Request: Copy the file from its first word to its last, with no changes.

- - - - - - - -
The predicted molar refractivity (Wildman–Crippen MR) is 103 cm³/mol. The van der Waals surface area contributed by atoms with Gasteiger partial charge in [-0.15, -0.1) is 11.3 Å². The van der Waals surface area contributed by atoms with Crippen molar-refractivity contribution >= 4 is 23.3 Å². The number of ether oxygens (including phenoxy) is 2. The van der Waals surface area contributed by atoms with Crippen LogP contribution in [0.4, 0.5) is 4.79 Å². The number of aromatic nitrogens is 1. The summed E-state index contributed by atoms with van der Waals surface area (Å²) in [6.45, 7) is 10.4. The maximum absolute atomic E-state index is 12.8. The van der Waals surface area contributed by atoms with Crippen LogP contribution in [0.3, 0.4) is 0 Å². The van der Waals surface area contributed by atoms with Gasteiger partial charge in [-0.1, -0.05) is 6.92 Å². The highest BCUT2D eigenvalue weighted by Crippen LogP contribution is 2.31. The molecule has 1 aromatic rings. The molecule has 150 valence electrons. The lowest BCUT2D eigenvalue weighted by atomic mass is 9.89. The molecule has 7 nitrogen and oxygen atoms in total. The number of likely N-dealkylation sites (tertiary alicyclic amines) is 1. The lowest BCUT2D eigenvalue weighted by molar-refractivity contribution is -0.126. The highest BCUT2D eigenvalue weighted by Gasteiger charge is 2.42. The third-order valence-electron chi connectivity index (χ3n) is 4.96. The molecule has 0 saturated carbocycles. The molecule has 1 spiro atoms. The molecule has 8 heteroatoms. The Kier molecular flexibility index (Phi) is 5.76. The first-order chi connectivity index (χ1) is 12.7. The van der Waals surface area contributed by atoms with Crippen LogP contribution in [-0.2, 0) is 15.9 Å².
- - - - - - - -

The predicted molar refractivity (Wildman–Crippen MR) is 103 cm³/mol. The van der Waals surface area contributed by atoms with Gasteiger partial charge in [-0.15, -0.1) is 11.3 Å². The van der Waals surface area contributed by atoms with Crippen molar-refractivity contribution >= 4 is 23.3 Å². The number of ether oxygens (including phenoxy) is 2. The van der Waals surface area contributed by atoms with Crippen LogP contribution in [0.4, 0.5) is 4.79 Å². The number of aromatic nitrogens is 1. The summed E-state index contributed by atoms with van der Waals surface area (Å²) in [6.45, 7) is 10.4. The maximum absolute atomic E-state index is 12.8. The van der Waals surface area contributed by atoms with Crippen LogP contribution in [0.3, 0.4) is 0 Å². The van der Waals surface area contributed by atoms with Gasteiger partial charge in [-0.1, -0.05) is 6.92 Å². The highest BCUT2D eigenvalue weighted by Crippen LogP contribution is 2.31. The molecule has 1 aromatic rings. The molecule has 150 valence electrons. The lowest BCUT2D eigenvalue weighted by atomic mass is 9.89. The molecule has 7 nitrogen and oxygen atoms in total. The number of likely N-dealkylation sites (tertiary alicyclic amines) is 1. The lowest BCUT2D eigenvalue weighted by molar-refractivity contribution is -0.126. The highest BCUT2D eigenvalue weighted by Gasteiger charge is 2.42. The third-order valence-electron chi connectivity index (χ3n) is 4.96. The molecule has 0 saturated carbocycles. The molecule has 1 spiro atoms. The molecule has 8 heteroatoms. The Kier molecular flexibility index (Phi) is 5.76. The first-order chi connectivity index (χ1) is 12.7. The van der Waals surface area contributed by atoms with Crippen LogP contribution in [-0.2, 0) is 15.9 Å².